When modelling several performance optimisation problems, e.g. scheduling problems, such a general framework is not needed. It is natural to use HD when modelling most scheduling processes as operations are considered non-preemptive. The timed version of CPNs defined by [9] uses a HD equivalent principle, where the unavailability of the tokens is defined implicitly through the corresponding time stamps. While CPNs allow the assignment of delays both to transition and to output arcs, we further simplify this by allowing time delay inscriptions to transitions only. This is sufficient for the type of examples investigated here, and can be generalised if necessary.

To include a time attribute of the marking tokens, which determines their availability and unavailability, the notation of timed CPN will be adopted. Tokens are accompanied with a timestamp, which is written next to the token number and separated from the number by @. E.g., two tokens with time stamp 10 are denoted 2@10. A collection of tokens with different time stamps is defined as a multiset, and written as a sum (union) of sets of timestamped tokens. E.g., two tokens with time stamp 10 and three tokens with timestamp 12 are written as 2@10+3@12. The timestamp of a token defines the time from which the token is available.

Time stamps are elements of a time set TS, which is defined as a set of numeric values. In many software implementations the time values are integer, i.e., TS=N, but will be here admitted to take any positive real value including 0, i.e., TS=R0+. Timed markings are represented as collections of time stamps and are multisets over TS:TSMS. By using HD principle the formal representation of a P/T timed Petri net is defined as follows. TPN=(N,M0) is a timed Petri net system, where: N=(P,T,Pre,Post,f) is a Timed Petri net structure, P={p1,p2,...,pk},k>0 is a finite set of places, T={t1,t2,...,tl},l>0 is a finite set of transitions. Pre:(P×T)N is the input arc function. If there exists an arc with weight k connecting p to t, then Pre(p,t)=k, otherwise Pre(p,t)=0. Post:(P×T)N is the output arc function. If there exists an arc with weight k connecting t to p, then Post(p,t)=k, otherwise Post(p,t)=0. f:TTS is the function that assigns a non-negative deterministic time delay to every tT. M:PTSMS is the timed marking, M0 is the initial marking of a timed Petri net.

To determine the availability and unavailability of tokens, two functions on the set of markings are defined. The set of markings is denoted by M. Given a marking and model time, m:P×M×TSN defines the number of available tokens, and n:P×M×TSN the number of unavailable tokens for each place of a TPN at a given time Ϣk. Note that model time also belongs to time set TS, ϢkTS.

Using the above definitions, addition and subtraction of timed markings, and the TPN firing rule can be defined. Given a marked TPN=(N,M), a transition t is time enabled at time Ϣk, denoted M[tϢk iff m(p,M,Ϣk)Pre(p,t), pt. An enabled transition can fire, and as a result removes tokens from input places and creates tokens in output places. The newly created tokens are accompanied by timestamps depending on the model time and the delay of transition that created the tokens. If marking M2 is reached from M1 by firing t at time Ϣk, this is denoted by M1[tϢkM2. The set of markings of TPN N reachable from M is denoted by R(N,M).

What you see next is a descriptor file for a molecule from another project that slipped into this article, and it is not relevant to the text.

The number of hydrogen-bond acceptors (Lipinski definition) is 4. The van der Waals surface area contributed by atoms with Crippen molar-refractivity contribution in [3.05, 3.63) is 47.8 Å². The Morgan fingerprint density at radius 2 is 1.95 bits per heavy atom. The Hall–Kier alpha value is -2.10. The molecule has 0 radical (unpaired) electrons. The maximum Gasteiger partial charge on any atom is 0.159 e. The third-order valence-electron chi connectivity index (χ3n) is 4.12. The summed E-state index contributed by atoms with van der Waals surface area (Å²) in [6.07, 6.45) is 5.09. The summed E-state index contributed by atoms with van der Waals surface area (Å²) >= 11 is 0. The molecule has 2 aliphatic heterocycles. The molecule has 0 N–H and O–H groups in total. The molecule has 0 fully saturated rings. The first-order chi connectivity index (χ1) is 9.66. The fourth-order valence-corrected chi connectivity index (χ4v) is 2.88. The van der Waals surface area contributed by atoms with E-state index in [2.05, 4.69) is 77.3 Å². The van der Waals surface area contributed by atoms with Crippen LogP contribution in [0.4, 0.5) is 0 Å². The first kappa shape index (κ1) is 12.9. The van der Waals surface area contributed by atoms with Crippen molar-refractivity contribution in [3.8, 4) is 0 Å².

3. Modelling procedure

Petri nets are a family of tools that provide a framework, which can be used for various problems that appear during the life-cycle of a production system [18]. In this section we present the modelling of production system using timed Petri nets for the purpose of performance control. When timed Petri nets are used, it is possible to derive performance measures such as makespan, throughput, production rates, and other temporal quantities. The Petri net model is built based on the data stored in production management information systems, i.e., ERP system.

3.1. The class of production systems

With the method presented here several scheduling problems that appear in various production systems can be solved. In a discrete manufacturing different jobs are needed to produce a final product that is composed of several components. Similarly in batch production different activities have to be performed in order to produce a final product. However, here the resultant product is produced with some irreversible change, e.g. products are mixed from quantities of ingredients.

Different management systems (ERP) can be applied for different types of production systems to plan the production process activities. We are assuming here a management system that can provide plan for both, discrete and batch process. The system generates work orders that interfere with the demands for the desired products. Different jobs/procedures are needed to produce a desired product. Set of operations needed to produce one item represent a job. In general, more operations have to be performed using different resources in order to complete a specific job. To complete a specific product, more sub-products may be needed. To list these components a BOM is used in discrete manufacturing and formulas in batch manufacturing. These components determine sub-jobs that are needed to manufacture a parent item. In this way the general scheduling problem is defined that can be applied both in discrete or batch production environment and can be given as